The amazing thing about this walk is there is no set route. No matter where you start or how long you spend there, you are guaranteed a lovely Worcestershire walk with lots of scope for exploring.  It’s a particularly great walk if you have young children…just beware, after heavy rain, it can be really muddy but for my children, that just adds to the adventure!

Length: Up to 5 miles.
Time: Roughly half an hour to 2 hours.
Difficulty level: Easy.

4.   Broadway Tower

Now where would the round-up of the best walks in Worcestershire be without our trusty Broadway Tower?

On the cusp of Worcestershire, Broadway Tower is perfect for those with four-legged friends. The rolling hills, vast open spaces and a plethora of dog-friendly pubs (with lots of treats), Broadway Tower is a national landmark and is a classic case of a short stroll for fantastic views.

As the second-highest point of the Cotswolds, walking enthusiasts can begin the ascent from Broadway village. It is a relatively short walk but do make sure to take your time as it is hilly, but the views are not to be missed.

This beautiful walk will lead you through some of the most scenic Cotswold high streets, along historical pathways all the way up until the captivating Broadway Tower. If you want to download the walking details, head to National Trail’s map here.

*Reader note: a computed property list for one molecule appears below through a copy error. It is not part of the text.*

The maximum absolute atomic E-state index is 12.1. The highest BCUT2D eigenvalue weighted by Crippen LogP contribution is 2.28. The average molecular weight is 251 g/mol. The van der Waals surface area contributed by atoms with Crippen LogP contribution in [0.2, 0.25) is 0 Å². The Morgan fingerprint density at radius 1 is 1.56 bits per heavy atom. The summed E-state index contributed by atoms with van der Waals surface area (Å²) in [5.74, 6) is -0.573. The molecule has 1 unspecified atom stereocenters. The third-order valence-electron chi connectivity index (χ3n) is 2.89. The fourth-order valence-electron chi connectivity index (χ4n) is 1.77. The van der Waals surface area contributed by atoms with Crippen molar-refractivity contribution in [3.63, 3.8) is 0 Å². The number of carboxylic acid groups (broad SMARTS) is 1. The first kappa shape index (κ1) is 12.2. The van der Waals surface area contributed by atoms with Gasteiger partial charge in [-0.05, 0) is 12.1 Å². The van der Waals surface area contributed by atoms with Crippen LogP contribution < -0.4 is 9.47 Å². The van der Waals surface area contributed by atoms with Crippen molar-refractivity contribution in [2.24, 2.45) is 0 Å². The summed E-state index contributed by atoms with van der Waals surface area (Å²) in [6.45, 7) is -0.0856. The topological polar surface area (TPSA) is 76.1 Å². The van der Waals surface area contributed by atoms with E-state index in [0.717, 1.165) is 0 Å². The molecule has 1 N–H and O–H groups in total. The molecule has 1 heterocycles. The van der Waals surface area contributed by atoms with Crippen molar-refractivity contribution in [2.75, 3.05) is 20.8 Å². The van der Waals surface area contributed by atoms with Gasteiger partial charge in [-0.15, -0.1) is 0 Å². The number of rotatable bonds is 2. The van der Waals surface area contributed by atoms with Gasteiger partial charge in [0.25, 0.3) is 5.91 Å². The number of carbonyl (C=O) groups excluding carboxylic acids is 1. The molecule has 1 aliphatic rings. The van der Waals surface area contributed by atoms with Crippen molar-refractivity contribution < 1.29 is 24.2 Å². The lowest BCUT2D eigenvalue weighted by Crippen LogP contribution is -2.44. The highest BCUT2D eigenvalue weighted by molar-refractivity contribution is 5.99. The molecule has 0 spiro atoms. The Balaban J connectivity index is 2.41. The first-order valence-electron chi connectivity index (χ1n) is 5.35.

When you reach the top of the hill, you will be presented with panoramic views of Worcestershire and even Wales. While you’re up there make sure to see the resident herd of red deer and ‘William’, the stag of the herd. If you’re lucky you may even be able to spot calves which are born around June or July.

Tip: At the top of the hill, you can take refuge at Morris and Brown Café (dog friendly of course) for a well-earned break.

Length: 3½ / 4 miles
Time: Approx 3 hours.
Difficulty level: Moderate – some steep sections so be careful.

* Remember to always prepare and equip yourself properly before heading out on any type of walk. Always stay in touch with others, tell them where you are going and what time you are going to be back. You can never be too prepared when doing outdoor activities!

Happy exploring and don’t forget to tag us on Instagram (@lwyl_worcs) for any walks you love in and around Worcestershire for a chance to be featured on our Love Where You Live page